By Tom Lendino and Steve Belton, Daily Nexus, October 20, 1972
Yesterday morning [10/19/1972] at 9:15, woodcutters appeared on the eucalyptus-forested property of Walter E. Olson and Associates at the corner of Hollister and Coronado armed with chain saws. Donna Sauber, president of the Campus Glen Homeowners Association, appeared inside of 60 minutes with representatives of her own organization and the local media.
The woodcutters interrupted their work and glared at the spectators. Then the woodcutters left. When they returned fifteen minutes later, the crowd was still gathered and the would-be tree cutters left once again.
They returned at approximately 1 p.m. with a new found power; from now on the Sheriff’s Department will keep protestors off of the property so that the woodcutters will be able to work undisturbed and unintimidated.
Sauber was there trying to protect a grove of eucalyptus trees on the property, which is also the proposed site of a freeway overpass and a tentatively planned shopping center. On Wednesday, a hearing will be held on the building of the overpass since it is not now included in the general plan. If, at the time, the trees are no longer there, the Environmental Impact Statement which, according to California State laws must be filed, will not have to include the potential damage to the environment caused by removing the trees.
Sauber suspects that it is the plan of Walter E. Olson and Associates to remove the trees on their land. The Campus Glen Homeowners like the trees. Various other interested persons who appeared on the scene — among them Jim Slater, a shoo-in candidate for Supervisor of the third district, and Frank Frost, active candidate for Supervisor of the first district — are currently seeking legal means to prevent the cutting of the trees.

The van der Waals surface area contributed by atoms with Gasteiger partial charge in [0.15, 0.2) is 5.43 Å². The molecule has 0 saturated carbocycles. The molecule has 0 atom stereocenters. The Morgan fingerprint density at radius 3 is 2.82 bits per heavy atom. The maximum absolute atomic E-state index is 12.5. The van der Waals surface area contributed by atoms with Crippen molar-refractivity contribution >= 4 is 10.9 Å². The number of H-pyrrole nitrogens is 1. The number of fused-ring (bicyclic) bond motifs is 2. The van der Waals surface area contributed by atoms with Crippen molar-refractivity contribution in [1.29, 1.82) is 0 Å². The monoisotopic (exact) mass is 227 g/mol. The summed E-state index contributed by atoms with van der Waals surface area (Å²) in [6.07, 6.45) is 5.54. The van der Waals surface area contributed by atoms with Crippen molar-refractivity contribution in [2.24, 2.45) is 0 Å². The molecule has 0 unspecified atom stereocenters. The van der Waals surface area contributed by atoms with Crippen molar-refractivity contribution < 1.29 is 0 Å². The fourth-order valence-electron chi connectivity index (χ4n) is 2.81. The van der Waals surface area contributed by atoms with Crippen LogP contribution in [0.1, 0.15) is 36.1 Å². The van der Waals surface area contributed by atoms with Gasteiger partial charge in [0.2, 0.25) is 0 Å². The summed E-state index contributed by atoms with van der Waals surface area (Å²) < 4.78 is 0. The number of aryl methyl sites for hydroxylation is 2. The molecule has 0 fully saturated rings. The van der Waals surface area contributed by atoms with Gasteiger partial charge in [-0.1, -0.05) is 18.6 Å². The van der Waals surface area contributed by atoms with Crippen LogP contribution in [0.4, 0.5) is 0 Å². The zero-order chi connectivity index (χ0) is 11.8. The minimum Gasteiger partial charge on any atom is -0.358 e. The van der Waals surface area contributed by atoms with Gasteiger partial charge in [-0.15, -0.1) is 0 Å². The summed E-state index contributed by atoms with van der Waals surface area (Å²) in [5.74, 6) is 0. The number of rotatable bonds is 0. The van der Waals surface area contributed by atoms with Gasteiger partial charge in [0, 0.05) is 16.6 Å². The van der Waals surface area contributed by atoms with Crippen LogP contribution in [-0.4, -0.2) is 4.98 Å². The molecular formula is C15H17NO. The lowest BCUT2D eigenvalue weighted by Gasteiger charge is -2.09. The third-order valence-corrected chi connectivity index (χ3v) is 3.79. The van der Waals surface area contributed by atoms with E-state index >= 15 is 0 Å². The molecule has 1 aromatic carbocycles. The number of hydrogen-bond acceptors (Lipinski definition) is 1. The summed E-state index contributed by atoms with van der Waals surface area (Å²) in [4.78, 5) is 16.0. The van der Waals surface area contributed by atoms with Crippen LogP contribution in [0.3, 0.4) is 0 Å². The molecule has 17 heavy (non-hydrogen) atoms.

Walter E. Olson admitted to the Campus Glen Homeowners Association that he had given authorization some time ago for the “removal of firewood” from the property in question. It seemed apparent to the observers present yesterday morning that the chopping down of approximately one hundred trees to date is more than a firewood operation.
Phone calls have been made by the self-appointed protectors of the environment to such luminaries as Dan Grant, current Supervisor of the third district, the County Planning Commission, and even the Flood Control officials. The only visible response by authorities was the arrival of two Sheriff cars at noon yesterday, who said that they received a complaint of a group of people disturbing the peace there. The Sheriffs did not stay long; by that time the woodcutters had temporarily fled the scene.
According to Sauber, the Sheriff’s Department pursued the matter further and contacted Walter Olson. He admitted to them that the woodcutters were operating with his permission. The NEXUS attempted to contact Olson but he was not available for comment.
Sauber feels that their only recourse now is through legal action or public support generated through publicity of what seems to be an attempt to circumvent an environmental impact statement which conceivably might halt the development of a freeway overcrossing and thus the shopping center planned by Walter Olson and Associates.